I can’t think of anything more deflating then an engineer or finance person telling me the design, I’ve poured my heart into, is un-manufacturable or too expensive. To get through this roadblock try comparing it to a game like tennis. You come up with a design, and send it over the “net” to be reviewed and evaluated. Your design hasn’t “scored” until the “ball” stays in their court and they agree it’s worthy of production. It’s your responsibility to not make any compromises, and maintain a level of design leadership. When your unrestrained design breaches the “box” of restrictions, you can either stand firm, or look for alternatives that meet the boundaries. If you stand firm, it requires you to resell your theme with added support and reasoning, sometimes focusing on the R.O.I. will help. If you look for alternatives, then it’s important to find those that exceed your previous concept’s level of execution.
Being a production designer is never easy, restrictions often feel like gravity pulling your ideas back down to earth, but some of the most rewarding/enjoyable designs leave us speechless. They are the ones that have some magical ability to defy gravity. I’ve always felt that our lure, as industrial designers, is to find that realistic solution for the company, yet magical-experience for the customer.
Do you find yourself compromising the original design intent often? How do you stay positive, innovative, and motivated while facing certain manufacturing restrictions?
A fellow designer, Paul, inspired this post. He recently left his consulting job, to take a direct position as a designer with one of his clients. He realized that design-leadership is not always the company’s priority. I think most of us can say, at on time or another, that we have seen our company take a path contrary to our vision (wither that’s to cost-save, wrong target customer, or just plain safe).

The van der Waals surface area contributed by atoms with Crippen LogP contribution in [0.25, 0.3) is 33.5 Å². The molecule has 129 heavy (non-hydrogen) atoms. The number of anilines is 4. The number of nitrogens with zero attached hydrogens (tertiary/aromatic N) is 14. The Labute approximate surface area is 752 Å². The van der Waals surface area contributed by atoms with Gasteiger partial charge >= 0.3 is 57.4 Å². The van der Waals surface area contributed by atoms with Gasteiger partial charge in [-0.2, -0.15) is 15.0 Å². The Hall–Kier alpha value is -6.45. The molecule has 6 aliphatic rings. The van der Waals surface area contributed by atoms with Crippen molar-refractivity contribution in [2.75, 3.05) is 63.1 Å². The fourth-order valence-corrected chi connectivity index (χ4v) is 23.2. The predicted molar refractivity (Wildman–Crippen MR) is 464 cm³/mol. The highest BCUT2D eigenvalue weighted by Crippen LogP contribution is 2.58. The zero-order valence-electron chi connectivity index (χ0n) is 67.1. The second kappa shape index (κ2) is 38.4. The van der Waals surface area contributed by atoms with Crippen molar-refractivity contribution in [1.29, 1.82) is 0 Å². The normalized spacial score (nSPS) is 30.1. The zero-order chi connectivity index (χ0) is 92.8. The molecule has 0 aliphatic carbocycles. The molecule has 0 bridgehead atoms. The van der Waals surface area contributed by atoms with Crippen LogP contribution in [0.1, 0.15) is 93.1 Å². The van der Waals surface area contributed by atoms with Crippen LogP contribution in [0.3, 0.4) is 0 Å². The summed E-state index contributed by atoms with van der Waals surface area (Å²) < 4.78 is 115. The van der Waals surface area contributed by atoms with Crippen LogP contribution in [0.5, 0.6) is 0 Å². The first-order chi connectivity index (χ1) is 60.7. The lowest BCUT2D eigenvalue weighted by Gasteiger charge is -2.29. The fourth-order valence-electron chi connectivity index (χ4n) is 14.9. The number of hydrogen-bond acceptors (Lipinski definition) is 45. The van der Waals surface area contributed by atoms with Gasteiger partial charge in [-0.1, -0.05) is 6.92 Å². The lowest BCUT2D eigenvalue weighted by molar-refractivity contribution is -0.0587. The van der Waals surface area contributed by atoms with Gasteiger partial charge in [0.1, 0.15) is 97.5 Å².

Now hopefully that moment of disagreement quickly passes and everyone returns to the same page, but that’s not always the case. Some of us might belong to a huge company, or one that simply has an extremely small design team. In most cases this means the I.D. department takes a “back seat” regarding major decisions pertaining to the company’s products. A designer’s first reaction may be frustration. If frustration is allowed to remain, then relationships within the working product development team can turn combative.
Along with practicing patience and persistence, here are a few suggestions for removing and/or working around these barriers:
- Visually explain your side. We’re designers, use it to your advantage. Look for new ways to visually excite team members about your product goals.
- Become the resident expert on your product. Strive to learn all aspects of the business, i.e. engineering, marketing, and finance. The more you know, the better you’ll become at discussing your goals; you’ll possibly help them see your alternate solutions.
- If you are demanding design leadership, then be a design leader. To quote from “Zag,” “people like change, they don’t like to be changed.” Look to build relationships between coworkers. It’s easier to ask your best friend to follow you, then a complete stranger. (Wow, sorry that sounded like a fortune cookie)
- Pump out the work. To search for an innovative solution means you’re not satisfied with the initial result. It may be your best solution, but you can’t know if you don’t explore the alternatives. As you set a high standard work ethic, you’ll influence others to do the same.
The walls we find in our company may be big our small, but there is always a solution to remove and/or work around them. Please, feel free to share with us what has worked for you.